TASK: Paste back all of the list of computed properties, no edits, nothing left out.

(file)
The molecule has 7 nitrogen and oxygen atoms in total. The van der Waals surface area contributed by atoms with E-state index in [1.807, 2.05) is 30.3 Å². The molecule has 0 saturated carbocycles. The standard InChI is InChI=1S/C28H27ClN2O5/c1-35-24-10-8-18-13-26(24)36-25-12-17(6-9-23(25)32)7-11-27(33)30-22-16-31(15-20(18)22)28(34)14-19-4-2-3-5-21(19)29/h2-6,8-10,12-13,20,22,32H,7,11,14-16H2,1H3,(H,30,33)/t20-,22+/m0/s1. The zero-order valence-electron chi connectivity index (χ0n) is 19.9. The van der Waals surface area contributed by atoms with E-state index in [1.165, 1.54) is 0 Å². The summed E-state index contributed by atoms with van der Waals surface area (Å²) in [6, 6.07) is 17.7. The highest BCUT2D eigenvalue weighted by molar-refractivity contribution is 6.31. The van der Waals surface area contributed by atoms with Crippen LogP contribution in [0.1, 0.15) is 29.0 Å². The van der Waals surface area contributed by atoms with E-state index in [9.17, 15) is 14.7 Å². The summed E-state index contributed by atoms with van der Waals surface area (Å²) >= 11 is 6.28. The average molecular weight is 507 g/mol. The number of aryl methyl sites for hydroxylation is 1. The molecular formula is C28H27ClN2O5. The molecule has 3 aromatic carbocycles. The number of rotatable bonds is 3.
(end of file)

The molecule has 7 nitrogen and oxygen atoms in total. The van der Waals surface area contributed by atoms with E-state index in [1.807, 2.05) is 30.3 Å². The molecule has 0 saturated carbocycles. The standard InChI is InChI=1S/C28H27ClN2O5/c1-35-24-10-8-18-13-26(24)36-25-12-17(6-9-23(25)32)7-11-27(33)30-22-16-31(15-20(18)22)28(34)14-19-4-2-3-5-21(19)29/h2-6,8-10,12-13,20,22,32H,7,11,14-16H2,1H3,(H,30,33)/t20-,22+/m0/s1. The zero-order valence-electron chi connectivity index (χ0n) is 19.9. The van der Waals surface area contributed by atoms with E-state index in [1.165, 1.54) is 0 Å². The summed E-state index contributed by atoms with van der Waals surface area (Å²) in [6, 6.07) is 17.7. The highest BCUT2D eigenvalue weighted by molar-refractivity contribution is 6.31. The van der Waals surface area contributed by atoms with Crippen LogP contribution in [0.1, 0.15) is 29.0 Å². The van der Waals surface area contributed by atoms with E-state index in [9.17, 15) is 14.7 Å². The summed E-state index contributed by atoms with van der Waals surface area (Å²) >= 11 is 6.28. The average molecular weight is 507 g/mol. The number of aryl methyl sites for hydroxylation is 1. The molecular formula is C28H27ClN2O5. The molecule has 3 aromatic carbocycles. The number of rotatable bonds is 3.